San Francisco technology firm Splunk announced it would cut hundreds of staff in a Wednesday email ahead of an all-hands meeting Thursday.
The reductions equate to around 7% of staff—or an estimated 500-plus employees.
The cloud solutions and software provider began the year with nearly 8,000 employees. Around 70% are based in the United States, with 30% in other countries.
Splunk has already laid off some 325 staffers on Feb. 1, contributing to a torrid pace for tech layoffs. In further shaping of what looks to be a rough year for Splunk, a sexual harassment lawsuit alleges the company has a "frat boy culture" and pay issues.
In September, Cisco Systems announced it would buy Splunk at an estimated $157 per share, or just over 30% above its stock price at that time. The $28 billion deal is due to close in September 2024. Cisco shed some of its own staff in September, losing hundreds of workers at two San Francisco Bay Area addresses.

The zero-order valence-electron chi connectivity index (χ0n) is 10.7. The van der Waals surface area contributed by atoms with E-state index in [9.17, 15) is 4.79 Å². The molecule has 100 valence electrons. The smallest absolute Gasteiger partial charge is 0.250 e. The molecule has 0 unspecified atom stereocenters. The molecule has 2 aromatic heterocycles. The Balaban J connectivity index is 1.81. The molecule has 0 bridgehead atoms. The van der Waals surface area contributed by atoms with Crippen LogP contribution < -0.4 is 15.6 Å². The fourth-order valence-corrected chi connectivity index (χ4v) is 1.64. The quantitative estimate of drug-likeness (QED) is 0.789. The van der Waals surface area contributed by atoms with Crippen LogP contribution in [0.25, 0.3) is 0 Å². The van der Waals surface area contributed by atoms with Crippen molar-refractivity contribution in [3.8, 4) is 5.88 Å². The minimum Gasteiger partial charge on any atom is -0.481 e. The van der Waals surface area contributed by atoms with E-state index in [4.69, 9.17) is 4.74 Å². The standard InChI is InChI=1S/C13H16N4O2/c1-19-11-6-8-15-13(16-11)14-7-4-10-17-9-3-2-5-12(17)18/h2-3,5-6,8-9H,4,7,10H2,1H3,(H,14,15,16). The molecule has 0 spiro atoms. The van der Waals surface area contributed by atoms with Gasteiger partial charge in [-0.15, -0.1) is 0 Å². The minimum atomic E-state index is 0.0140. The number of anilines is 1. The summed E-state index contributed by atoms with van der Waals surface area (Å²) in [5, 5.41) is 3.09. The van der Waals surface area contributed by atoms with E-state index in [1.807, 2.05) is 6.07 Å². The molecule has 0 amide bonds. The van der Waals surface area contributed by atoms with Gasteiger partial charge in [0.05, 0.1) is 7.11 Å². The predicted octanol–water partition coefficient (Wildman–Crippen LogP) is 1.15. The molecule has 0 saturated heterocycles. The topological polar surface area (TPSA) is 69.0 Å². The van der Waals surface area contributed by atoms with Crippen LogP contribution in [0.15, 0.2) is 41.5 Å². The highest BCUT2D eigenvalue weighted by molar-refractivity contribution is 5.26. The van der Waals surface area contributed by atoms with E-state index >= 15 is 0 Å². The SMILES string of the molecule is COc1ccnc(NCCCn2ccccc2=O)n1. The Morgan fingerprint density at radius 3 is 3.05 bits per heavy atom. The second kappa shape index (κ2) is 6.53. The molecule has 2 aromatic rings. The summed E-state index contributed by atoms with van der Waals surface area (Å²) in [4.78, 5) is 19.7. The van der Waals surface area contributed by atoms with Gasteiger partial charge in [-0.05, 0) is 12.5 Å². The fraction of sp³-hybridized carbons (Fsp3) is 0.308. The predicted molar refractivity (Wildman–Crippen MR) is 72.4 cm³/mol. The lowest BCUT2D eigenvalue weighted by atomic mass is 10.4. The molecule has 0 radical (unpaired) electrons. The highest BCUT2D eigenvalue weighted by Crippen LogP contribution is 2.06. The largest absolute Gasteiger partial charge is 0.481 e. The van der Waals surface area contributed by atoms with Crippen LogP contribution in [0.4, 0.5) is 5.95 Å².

In the email to staff Wednesday, Splunk CEO Gary Steele acknowledged the impact of the staff cuts among workers in the U.S. and beyond but denied they were related to the merger.
"The changes we are announcing are not a result of our agreement with Cisco; they are the continuation of the important initiatives we’ve undertaken across Splunk for more than a year to align our resources and operating structure to deliver ongoing and incremental value for our customers," Steele said. "The overall market has retracted and we expect the macro environment will continue to be unpredictable for the foreseeable future."
According to an 8-K filing Tuesday with the U.S. Securities and Exchange Commission, departing staff would be offered severance, health care coverage and job-placement resources. Expenses in severance and some retention payments, as well as employee benefits and transition costs, will cost the company about $37 million with $5 million in non-cash charges.
A Splunk spokesperson did not provide comment on the layoffs to The Standard on Thursday morning, choosing to refer back to the company's 8-K filing.
In late September, Bay Area technology companies announced hundreds of layoffs in five cities. Earlier in October, California tech giant Qualcomm announced it was laying off 1,258 California workers—including almost 200 in the Bay Area, according to California Employment Development Department documents known as WARN notices.
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